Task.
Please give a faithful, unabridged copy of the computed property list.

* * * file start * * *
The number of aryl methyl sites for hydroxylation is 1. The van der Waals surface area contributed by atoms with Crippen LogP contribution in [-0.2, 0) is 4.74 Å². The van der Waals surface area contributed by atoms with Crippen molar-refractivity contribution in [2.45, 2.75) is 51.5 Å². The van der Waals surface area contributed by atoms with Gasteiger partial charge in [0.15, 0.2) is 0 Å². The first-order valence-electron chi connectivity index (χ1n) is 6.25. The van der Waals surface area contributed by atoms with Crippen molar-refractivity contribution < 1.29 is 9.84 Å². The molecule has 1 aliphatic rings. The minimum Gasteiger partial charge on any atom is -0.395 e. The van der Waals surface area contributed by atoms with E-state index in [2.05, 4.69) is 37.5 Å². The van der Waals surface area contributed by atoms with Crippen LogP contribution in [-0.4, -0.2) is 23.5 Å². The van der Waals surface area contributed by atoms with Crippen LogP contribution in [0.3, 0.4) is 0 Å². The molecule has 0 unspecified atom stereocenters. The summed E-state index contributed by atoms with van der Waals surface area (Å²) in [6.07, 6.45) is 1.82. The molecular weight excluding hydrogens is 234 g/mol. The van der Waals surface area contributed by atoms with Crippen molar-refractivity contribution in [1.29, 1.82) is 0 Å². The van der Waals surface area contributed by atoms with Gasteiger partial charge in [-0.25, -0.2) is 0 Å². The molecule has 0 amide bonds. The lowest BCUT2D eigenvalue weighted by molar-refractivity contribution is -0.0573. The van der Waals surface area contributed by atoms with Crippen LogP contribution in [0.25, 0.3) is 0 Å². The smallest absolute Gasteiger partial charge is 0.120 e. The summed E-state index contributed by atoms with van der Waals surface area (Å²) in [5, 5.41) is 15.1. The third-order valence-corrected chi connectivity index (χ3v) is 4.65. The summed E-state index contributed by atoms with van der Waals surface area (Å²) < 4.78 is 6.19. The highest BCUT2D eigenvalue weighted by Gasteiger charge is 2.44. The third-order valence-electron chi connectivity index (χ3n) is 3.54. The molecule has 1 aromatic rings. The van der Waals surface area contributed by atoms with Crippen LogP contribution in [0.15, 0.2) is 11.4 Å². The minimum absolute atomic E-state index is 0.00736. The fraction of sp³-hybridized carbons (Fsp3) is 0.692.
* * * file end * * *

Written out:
The number of aryl methyl sites for hydroxylation is 1. The van der Waals surface area contributed by atoms with Crippen LogP contribution in [-0.2, 0) is 4.74 Å². The van der Waals surface area contributed by atoms with Crippen molar-refractivity contribution in [2.45, 2.75) is 51.5 Å². The van der Waals surface area contributed by atoms with Gasteiger partial charge in [0.15, 0.2) is 0 Å². The first-order valence-electron chi connectivity index (χ1n) is 6.25. The van der Waals surface area contributed by atoms with Crippen molar-refractivity contribution < 1.29 is 9.84 Å². The molecule has 1 aliphatic rings. The minimum Gasteiger partial charge on any atom is -0.395 e. The van der Waals surface area contributed by atoms with E-state index in [2.05, 4.69) is 37.5 Å². The van der Waals surface area contributed by atoms with Crippen LogP contribution in [-0.4, -0.2) is 23.5 Å². The van der Waals surface area contributed by atoms with Crippen LogP contribution in [0.3, 0.4) is 0 Å². The molecule has 0 unspecified atom stereocenters. The summed E-state index contributed by atoms with van der Waals surface area (Å²) in [6.07, 6.45) is 1.82. The molecular weight excluding hydrogens is 234 g/mol. The van der Waals surface area contributed by atoms with Crippen molar-refractivity contribution in [1.29, 1.82) is 0 Å². The van der Waals surface area contributed by atoms with Gasteiger partial charge in [-0.25, -0.2) is 0 Å². The molecule has 0 amide bonds. The lowest BCUT2D eigenvalue weighted by molar-refractivity contribution is -0.0573. The van der Waals surface area contributed by atoms with Crippen LogP contribution in [0.25, 0.3) is 0 Å². The smallest absolute Gasteiger partial charge is 0.120 e. The summed E-state index contributed by atoms with van der Waals surface area (Å²) in [5, 5.41) is 15.1. The third-order valence-corrected chi connectivity index (χ3v) is 4.65. The summed E-state index contributed by atoms with van der Waals surface area (Å²) < 4.78 is 6.19. The highest BCUT2D eigenvalue weighted by Gasteiger charge is 2.44. The third-order valence-electron chi connectivity index (χ3n) is 3.54. The molecule has 1 aromatic rings. The van der Waals surface area contributed by atoms with Crippen LogP contribution in [0.15, 0.2) is 11.4 Å². The minimum absolute atomic E-state index is 0.00736. The fraction of sp³-hybridized carbons (Fsp3) is 0.692.